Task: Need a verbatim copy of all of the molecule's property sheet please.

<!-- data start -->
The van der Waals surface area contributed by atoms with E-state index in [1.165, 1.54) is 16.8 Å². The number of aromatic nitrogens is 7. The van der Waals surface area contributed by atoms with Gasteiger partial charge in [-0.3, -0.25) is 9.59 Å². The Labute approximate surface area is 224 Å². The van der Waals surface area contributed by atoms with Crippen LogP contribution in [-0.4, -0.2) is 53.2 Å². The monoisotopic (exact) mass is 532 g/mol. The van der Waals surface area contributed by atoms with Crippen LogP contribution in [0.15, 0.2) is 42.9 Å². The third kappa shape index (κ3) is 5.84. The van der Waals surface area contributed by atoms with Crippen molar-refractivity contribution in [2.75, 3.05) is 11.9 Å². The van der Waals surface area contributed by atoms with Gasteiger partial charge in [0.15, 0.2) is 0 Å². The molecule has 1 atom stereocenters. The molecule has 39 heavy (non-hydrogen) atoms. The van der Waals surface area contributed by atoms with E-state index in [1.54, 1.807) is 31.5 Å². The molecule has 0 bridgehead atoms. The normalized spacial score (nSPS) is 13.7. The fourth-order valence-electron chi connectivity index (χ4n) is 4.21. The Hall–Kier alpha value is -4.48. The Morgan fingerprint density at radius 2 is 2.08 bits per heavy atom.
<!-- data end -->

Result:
The van der Waals surface area contributed by atoms with E-state index in [1.165, 1.54) is 16.8 Å². The number of aromatic nitrogens is 7. The van der Waals surface area contributed by atoms with Gasteiger partial charge in [-0.3, -0.25) is 9.59 Å². The Labute approximate surface area is 224 Å². The van der Waals surface area contributed by atoms with Crippen LogP contribution in [-0.4, -0.2) is 53.2 Å². The monoisotopic (exact) mass is 532 g/mol. The van der Waals surface area contributed by atoms with Crippen LogP contribution in [0.15, 0.2) is 42.9 Å². The third kappa shape index (κ3) is 5.84. The van der Waals surface area contributed by atoms with Crippen molar-refractivity contribution in [2.75, 3.05) is 11.9 Å². The van der Waals surface area contributed by atoms with Gasteiger partial charge in [0.15, 0.2) is 0 Å². The molecule has 1 atom stereocenters. The molecule has 39 heavy (non-hydrogen) atoms. The van der Waals surface area contributed by atoms with E-state index in [1.54, 1.807) is 31.5 Å². The molecule has 0 bridgehead atoms. The normalized spacial score (nSPS) is 13.7. The fourth-order valence-electron chi connectivity index (χ4n) is 4.21. The Hall–Kier alpha value is -4.48. The Morgan fingerprint density at radius 2 is 2.08 bits per heavy atom.